Several times a year I make Belguim waffles for breakfast, serving them with a mixed berry topping. The preserves I made today is similar and I think I could even use it in a pinch if Zeb or Grace want a special treat on a frozen waffle. (Yes, I am guilty of occasionally buying them a package of those large-corporation, heavily processed frozen waffles. When I do though Grace is sure to tease me and say, “Mom, make me a waffle like only you can make.” No one can toast a frozen waffle like dear old Ma!)

Cherry-Berry Preserves


3 Cups Pitted Tart Cherries
3 Cups Packed Blueberries
1 Tbsp. Lemon Juice
2 Cups Sugar
4 Tbsp. Clear Jel dissolved in 1/4 C. Water

  • Combine cherries, blueberries, lemon juice, and sugar in large stock pot.


  • Cook on medium-high until mixture begins to boil and blueberries begin to soften and burst.


  • Using a potato masher, crush berries and cherries.
  • Add Clear Jel slurry and boil for 1 minute.


  • Remove from heat, cool 5 minutes and ladle into hot jars leaving a 1“ head space.
  • Process 15 minutes in water bath canner.

This preserve was very thick. When I make it again I will decrease the Clear Jel to 3 Tbsp.

The second recipe Zeb and I worked on was one using some of the strawberry juice I froze from our strawberry picking a few weeks ago. The recipe that inspired this jam called for crushed berries, but I thought the strawberries would be too dominant a flavor if left whole. Also, I decreased the sugar by more than half, leaving this jam more on the tart side , but still more than sweet enough.

Red-On-Red Jam (Grace named this one)


1 Pound Tart Cherries, pitted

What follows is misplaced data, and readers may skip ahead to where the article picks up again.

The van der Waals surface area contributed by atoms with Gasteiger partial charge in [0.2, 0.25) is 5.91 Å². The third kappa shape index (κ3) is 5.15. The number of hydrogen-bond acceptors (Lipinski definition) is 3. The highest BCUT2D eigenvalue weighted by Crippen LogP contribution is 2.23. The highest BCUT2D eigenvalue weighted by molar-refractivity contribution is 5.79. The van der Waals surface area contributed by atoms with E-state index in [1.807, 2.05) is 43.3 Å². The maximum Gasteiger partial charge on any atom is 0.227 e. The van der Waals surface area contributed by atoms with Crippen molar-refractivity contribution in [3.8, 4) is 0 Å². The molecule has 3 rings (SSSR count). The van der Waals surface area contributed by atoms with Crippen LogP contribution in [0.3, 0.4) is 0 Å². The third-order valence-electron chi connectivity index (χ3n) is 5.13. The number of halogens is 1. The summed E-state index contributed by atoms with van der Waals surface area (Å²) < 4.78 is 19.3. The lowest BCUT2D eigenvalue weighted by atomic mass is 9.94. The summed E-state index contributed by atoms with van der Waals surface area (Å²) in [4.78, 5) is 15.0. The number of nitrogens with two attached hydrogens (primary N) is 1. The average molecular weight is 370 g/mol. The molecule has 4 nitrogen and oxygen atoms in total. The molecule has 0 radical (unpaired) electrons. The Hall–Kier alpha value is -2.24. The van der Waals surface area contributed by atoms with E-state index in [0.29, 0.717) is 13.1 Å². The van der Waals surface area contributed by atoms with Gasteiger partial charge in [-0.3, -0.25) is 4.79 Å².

1 Cup Strawberry Juice, strained
3 Tbsp. Lemon Juice
2 Cups Sugar
3 Tbsp. Clear Jel mixed with 1/4 Cup Water

  • Place pitted cherries in large stock pot.


  • Cook over medium heat, crushing with spoon as they heat.


  • Add strawberry juice, lemon juice, sugar, and Clear Jel slurry.


  • Bring to boil. Boil 1 minute.
  • Remove from heat, let stand 5 minutes, ladle into hot jars.
  • Process in water bath 10 minutes.

This jam was very tasty but next time I might try using 2 pounds of cherries, as the strawberry flavor was still dominant.

Zeb and I also worked on two other jams that need to sit overnight. When he tired of helping out in the kitchen, I set to work on cutting some rhubarb and made another batch of rhubarb pie filling. This will be wonderful to add to cherry, blueberry, or apple pies this winter.

Rhubarb Pie Filling


10 Cups Chopped Rhubarb
3 Cups Sugar
2 Cups Water
1/4 Cup Lemon Juice
3/4 Cup Clear Jel dissolved in 1 Cup Water

  • Blanch chopped rhubarb in boiling water 1 minute.
  • Drain, reserving 3 cups liquid to use in filling. Keep rhubarb warm in a covered bowl.
  • Combine sugar, 2 cups of reserved liquid, lemon juice, and Clear Jel slurry (using the remaining 1 cup of reserved liquid) in large stock pot.
  • Slowly bring to boil over medium heat. Boil 1 minute.
  • Remove from heat and stir in rhubarb.
  • Ladle into hot jars, leaving a 1“ head space.
  • Process 30 minutes in water bath canner at full boil.

It gives me such a sense of completion and security knowing that the pantry is filling up with lots of different home-canned goods. I cannot wait to start harvesting vegetables and the pantry to overflow (not that it isn’t already). Tomorrow it’s back to tart and sweet cherries, more rhubarb, and new recipes, and for this I am — Simply Grateful.